He found that only ZendFramework ( and Symfony ( had a good quality object oriented design.  But neither had support for event oriented programming.  He then found the PRADO framework ( which then led him to Yii (

Advantages to Yii

  • 100% OO architecture. It is really good application design.
  • Authentication & roles mechanism
  • Caching techniques
  • DB access, which is based on PDO
  • Active record and relational active record implementation
  • Validation – that is really, really nice. To create quite complex register form (check if login is unique, if email is unique, email match with confirmation, passwords match, validate integer/string values, check empty fields and give nice error messages for each field you need only template (view) and model with rules defined. It took me 10-15 mins to do that!)
  • Component concept. Just to give an idea, why is it nice – you can define getter and setter methods for properties, you can define read-only properties for components, define and invoke events, attach event handlers and additional features to the class without modifying it, just by attaching additional behaviour to it

Migrating from Drupal to plone with transmogrifier

Migrating Drupal 6 to WordPress 3

The "Modeling Languages portal" transitioned from Drupal 6 to Wordpress 3 in early 2011.  They had assumed there would be tools for this purpose, but found nothing.  They found a few SQL scripts

The process used by these scripts is to create database tables for a Wordpress instance in the same database that holds the database tables for the Drupal instance.  The SQL scripts go about an in-place conversion of data from the Drupal database tables to the Wordpress tables.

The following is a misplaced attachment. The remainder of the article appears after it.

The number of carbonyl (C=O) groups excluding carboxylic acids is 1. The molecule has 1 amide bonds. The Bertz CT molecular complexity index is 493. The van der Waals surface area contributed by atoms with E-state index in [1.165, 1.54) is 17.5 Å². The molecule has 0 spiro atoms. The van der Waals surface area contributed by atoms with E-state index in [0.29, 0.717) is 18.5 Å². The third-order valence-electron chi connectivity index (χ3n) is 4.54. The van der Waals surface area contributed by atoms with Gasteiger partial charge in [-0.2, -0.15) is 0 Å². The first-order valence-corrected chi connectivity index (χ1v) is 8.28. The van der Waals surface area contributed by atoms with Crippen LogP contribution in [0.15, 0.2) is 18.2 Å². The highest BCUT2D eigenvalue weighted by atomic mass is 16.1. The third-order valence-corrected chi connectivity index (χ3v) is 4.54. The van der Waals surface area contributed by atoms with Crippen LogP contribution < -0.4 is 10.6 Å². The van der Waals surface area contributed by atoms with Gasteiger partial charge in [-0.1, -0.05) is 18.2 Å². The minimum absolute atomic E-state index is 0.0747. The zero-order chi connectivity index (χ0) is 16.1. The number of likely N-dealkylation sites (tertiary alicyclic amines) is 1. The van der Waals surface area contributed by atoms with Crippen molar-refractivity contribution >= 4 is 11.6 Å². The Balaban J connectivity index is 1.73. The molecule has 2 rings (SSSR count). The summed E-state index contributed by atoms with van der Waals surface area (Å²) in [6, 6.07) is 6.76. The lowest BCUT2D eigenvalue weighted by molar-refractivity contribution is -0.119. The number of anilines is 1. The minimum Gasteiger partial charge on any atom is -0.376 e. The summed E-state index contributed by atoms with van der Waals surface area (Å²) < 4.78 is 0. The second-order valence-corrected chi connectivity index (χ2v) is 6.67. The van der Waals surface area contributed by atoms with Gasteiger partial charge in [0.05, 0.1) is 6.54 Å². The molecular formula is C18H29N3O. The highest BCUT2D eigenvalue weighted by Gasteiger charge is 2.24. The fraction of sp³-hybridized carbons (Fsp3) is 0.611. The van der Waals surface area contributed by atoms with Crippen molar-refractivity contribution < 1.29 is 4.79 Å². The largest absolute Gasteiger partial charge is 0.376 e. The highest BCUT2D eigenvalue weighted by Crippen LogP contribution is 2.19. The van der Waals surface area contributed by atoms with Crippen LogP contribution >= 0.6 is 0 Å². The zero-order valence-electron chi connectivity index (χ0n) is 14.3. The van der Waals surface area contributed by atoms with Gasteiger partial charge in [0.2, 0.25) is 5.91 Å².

Based on those the "Modeling Languages Portal" team created a Java program to do a better conversion, still using the same process.

Finally, they've set up a service company to do such migrations:

Turns out that a key thing left out by the scripts above is conversion of the user tables & passwords over to Wordpress users.  The MigrateToWP service company does conversion of user tables & passwords.

A satisfied customer blogged about the experience here:

The instruction steps for running the Java program should give a flavor for how this conversion process works:

  1. Create your wordpress installation in the same database where you have your Drupal installation (not mandatory but will facilitate things)
  2. Truncate the data in the following WordPress tables: comments, posts, postmetaterm_relationships, term_taxonomy, terms. Delete the users table (if you want to migrate Drupal users) except for the first one (the site administrator)
  3. Clone the taxonomies of categories you had in Drupal.  Basically, data in  term_data is moved to the WordPress table terms and term_hierarchy to term_taxonomy (each row in these two tables represent a parent-child relationship)
  4. Clone the posts.  This involves retrieving data from three drupal tables: node (basic post info), node_revisions (body and teaser) and url_alias (url info) and inserting it into the single posts wordpress table.
  5. Fix the image/files URLs in the posts. Images in wordpress are usually stored in the uploads folder while Drupal stores them in the sites/default/files folder. So, the body content must be updated using a sentence like this one:  body=body.replaceAll(“/sites/default/files/contentImages/”, “/wp-content/uploads/”);
  6. Fix the post URL itself. Drupal stores the full URL while WordPress only the last part (the one corresponding to a url-friendly version of the post title).
  7. Relate posts and categories. Take the relationships in the Drupal tables node and term_node and store them in the term_relationships wordpress table.
  8. Update the category count attribute now that we have inserted the data in term_relationships
  9. Migrate the comments. Quite straightforward, from the comments Drupal table to the comments wordpress table.
  10. Update the comment_count attribute in the posts table (if not comments will not be displayed even if they have been properly inserted in the database).
  11. (not part of the script) Don’t forget to define the redirection rules that will forward all requests to the previous URLs of your drupal posts to the new URLs of your  wordpress ones!! You want people to be able to find your posts!